Barn Record Monroe

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Building Name (Common)
Robert Lewis Home & Barn
Building Name (Historic)
Robert Lewis Home & Barn
Address
299 Wheeler Road, Monroe
Typology
Overview

Designations

Historic Significance

Architectural description

This is a 1 1/2- story three-bay barn with a shed-roof addition encompassing the entire length of its west gable-end. The barn has entries from both the eave-side and the gable-end. The ridge line of the main barn runs east-west, almost perpendicular to this portion of Wheeler Road. The east gable-end of the barn facing the road is the present main façade with the main entrance at the center through an over-head garage door with the upper corners chamfered at an angle of forty-five degree. A continuous horizontal trim can be seen above the main entrance while the gable attic is separated from the rest of the gable-façade by distinct dropped girt siding divide line. The gable attic is lined by deep soffit and has a four-partite ocular window just below the apex of the roof. The three-bay south eave-side of the barn appears to be the original main façade with the original main entrance centered in the middle bay through a double-height wagon door entrance which is longer operational. A twelve-pane window is centered in the first bay from the west while the first bay from the east appears to have a secured window at the center. The south side-wall of the shed-roof addition on the west gable-end of the barn is flush with the south eave-side and has a hinged pass-through door towards the east with the door leaf no longer in place. The south eave-side of the barn and the south side-wall of the shed-roof addition have missing siding. The west gable-end of the barn with the shed-roof addition has a distinct dropped girt siding divide line separating the gable attic which has a four-partite ocular window at the center. The gable attic is lined by deep soffit and has missing siding below the window. The north side-wall of the shed-roof addition flush with the north eave-side of the main barn has a hinged pass-through door towards the east with a six-over-six double-hung sash window towards its immediate west. The north side-wall of the shed-roof addition has exposed cement plastered masonry foundation towards the west. The three-bay north eave-side of the barn has an entrance in the middle bay towards the west through a hinged pass-through door with a trim above it. The first bay from the east appears to have a closed window at the center while two closely spaced windows can be seen above the pass-through door, off-centered towards the east.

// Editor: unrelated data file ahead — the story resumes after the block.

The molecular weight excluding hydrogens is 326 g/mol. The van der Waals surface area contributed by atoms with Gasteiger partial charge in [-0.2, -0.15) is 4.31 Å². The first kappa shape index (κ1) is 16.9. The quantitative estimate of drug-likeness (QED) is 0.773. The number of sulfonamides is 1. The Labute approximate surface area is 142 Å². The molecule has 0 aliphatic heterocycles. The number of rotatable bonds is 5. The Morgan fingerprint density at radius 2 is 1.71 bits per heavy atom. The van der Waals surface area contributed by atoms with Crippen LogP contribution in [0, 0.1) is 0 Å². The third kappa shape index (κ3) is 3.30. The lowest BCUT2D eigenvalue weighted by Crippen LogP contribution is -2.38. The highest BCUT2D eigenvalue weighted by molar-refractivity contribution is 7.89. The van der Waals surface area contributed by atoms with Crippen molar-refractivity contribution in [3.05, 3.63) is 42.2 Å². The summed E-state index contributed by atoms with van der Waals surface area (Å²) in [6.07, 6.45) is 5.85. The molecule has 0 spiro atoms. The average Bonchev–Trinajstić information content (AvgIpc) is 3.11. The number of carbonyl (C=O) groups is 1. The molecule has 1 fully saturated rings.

The wooden frame of the barn appears to be supported by field stone masonry and cement plastered masonry foundation. The barn and the shed-roof addition have asphalt shingle roofing and red painted vertical siding.

Historical significance:

The oldest barns still found in the state are called the “English Barn,” “side-entry barn,” “eave entry,” or a 30 x 40. They are simple buildings with rectangular plan, pitched gable roof, and a door or doors located on one or both of the “eave” sides of the building based on the grain warehouses of the English colonists’ homeland. The New England barn or gable front barn was the successor to the English barn and relies on a gable entry rather than an entry under the eaves. The gable front offers many practical advantages. Roofs drain off the side, rather than flooding the dooryard. Although it was seen by many as an improvement over the earlier side entry English Barn, the New England barn did not replace its predecessor but rather coexisted with it. It this case, both an eave entry and a gable entry are used.

Field Notes